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A Chapter on Ears (London Magazine, March 1821, and reprinted in Elia, 1823)

1821

by Charles Lamb (1775 - 1834)

After the most extreme example of Lamb’s periphrastic, ironic, Sternean style – ‘those exterior twin appendages, hanging ornaments and (architecturally speaking) handsome volutes to the human capital’ – the essay’s true subject is revealed as Elia’s (that is, Lamb’s loveable persona’s) inability to understand music. In the Romantic Age, this was a truly comic disability.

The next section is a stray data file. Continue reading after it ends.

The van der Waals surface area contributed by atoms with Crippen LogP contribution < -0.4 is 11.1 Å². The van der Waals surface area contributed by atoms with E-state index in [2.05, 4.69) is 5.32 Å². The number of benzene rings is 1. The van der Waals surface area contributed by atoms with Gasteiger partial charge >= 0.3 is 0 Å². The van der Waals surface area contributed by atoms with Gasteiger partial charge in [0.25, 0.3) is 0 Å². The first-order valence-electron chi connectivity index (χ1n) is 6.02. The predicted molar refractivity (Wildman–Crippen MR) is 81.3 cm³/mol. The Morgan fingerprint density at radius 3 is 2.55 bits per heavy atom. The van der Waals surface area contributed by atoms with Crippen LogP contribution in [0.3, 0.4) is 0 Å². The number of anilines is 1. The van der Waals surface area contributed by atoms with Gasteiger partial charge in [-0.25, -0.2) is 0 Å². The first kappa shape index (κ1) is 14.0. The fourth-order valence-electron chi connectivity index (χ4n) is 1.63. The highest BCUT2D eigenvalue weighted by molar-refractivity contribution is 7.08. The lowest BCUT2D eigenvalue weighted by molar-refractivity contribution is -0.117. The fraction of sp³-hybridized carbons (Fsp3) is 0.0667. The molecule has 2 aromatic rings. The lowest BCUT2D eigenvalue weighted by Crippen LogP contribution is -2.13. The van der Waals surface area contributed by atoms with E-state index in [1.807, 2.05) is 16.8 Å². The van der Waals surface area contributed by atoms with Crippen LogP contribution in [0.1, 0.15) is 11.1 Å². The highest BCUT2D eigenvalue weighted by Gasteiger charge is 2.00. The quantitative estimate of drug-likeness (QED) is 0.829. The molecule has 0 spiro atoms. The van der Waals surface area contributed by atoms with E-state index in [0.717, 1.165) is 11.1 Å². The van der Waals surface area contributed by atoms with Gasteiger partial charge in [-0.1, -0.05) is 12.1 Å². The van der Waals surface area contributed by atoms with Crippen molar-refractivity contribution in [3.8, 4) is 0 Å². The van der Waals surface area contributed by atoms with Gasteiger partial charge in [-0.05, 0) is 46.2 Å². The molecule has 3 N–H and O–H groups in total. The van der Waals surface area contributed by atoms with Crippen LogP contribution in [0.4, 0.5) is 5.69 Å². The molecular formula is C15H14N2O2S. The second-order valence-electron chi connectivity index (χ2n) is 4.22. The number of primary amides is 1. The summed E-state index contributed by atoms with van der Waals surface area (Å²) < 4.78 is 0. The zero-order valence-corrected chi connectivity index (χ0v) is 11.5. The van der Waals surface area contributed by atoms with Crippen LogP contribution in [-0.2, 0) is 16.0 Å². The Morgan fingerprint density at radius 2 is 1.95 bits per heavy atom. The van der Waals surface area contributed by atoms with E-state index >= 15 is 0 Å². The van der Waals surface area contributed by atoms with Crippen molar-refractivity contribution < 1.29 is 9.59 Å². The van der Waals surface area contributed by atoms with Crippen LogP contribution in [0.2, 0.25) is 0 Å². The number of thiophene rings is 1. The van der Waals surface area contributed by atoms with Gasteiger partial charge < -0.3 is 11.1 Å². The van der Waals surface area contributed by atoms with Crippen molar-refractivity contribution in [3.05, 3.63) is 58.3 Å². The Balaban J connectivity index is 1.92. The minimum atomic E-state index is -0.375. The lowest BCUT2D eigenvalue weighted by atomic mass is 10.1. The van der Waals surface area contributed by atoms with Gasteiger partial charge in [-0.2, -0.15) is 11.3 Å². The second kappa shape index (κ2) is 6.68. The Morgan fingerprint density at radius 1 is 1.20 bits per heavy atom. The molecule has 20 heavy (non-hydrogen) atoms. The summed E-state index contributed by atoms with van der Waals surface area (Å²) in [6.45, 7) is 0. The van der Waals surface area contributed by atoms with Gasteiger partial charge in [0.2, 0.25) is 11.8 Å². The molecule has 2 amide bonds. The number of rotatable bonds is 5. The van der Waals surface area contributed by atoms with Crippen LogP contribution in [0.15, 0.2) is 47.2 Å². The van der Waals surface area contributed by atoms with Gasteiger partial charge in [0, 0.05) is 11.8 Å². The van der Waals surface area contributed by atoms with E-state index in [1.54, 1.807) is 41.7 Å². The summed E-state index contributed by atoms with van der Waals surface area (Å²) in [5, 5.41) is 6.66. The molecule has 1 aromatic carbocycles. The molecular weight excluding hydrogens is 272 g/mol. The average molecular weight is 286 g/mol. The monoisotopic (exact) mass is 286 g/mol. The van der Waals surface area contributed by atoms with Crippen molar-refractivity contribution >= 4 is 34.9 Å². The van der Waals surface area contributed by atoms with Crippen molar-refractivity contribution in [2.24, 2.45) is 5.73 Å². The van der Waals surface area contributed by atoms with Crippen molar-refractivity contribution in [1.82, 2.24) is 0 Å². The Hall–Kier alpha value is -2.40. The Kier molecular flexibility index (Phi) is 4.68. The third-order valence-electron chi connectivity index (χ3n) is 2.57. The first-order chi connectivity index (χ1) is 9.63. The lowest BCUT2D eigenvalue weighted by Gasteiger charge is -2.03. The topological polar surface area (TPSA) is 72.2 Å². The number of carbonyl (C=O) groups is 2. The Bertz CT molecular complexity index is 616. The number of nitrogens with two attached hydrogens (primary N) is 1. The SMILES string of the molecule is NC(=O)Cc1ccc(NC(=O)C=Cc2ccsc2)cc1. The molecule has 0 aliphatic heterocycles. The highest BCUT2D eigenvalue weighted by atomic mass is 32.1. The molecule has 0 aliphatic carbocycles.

Elia/Lamb describes himself lying ‘stretched upon a rack of roses’, his verbal imagination bored to death by lyric-less melodies. His attack on opera’s pretentions echoes The Spectator, while some readers may still identify with his guilty confession of feeling plunged into melancholy by even a cheery harmony.

Related recommendation: Lamb’s ‘Christ’s Hospital Five and Thirty Years Ago’ (1820)

Origin: Britain

Themes: The role of Art or Artists

Genres: Familiar or Personal, Periodical

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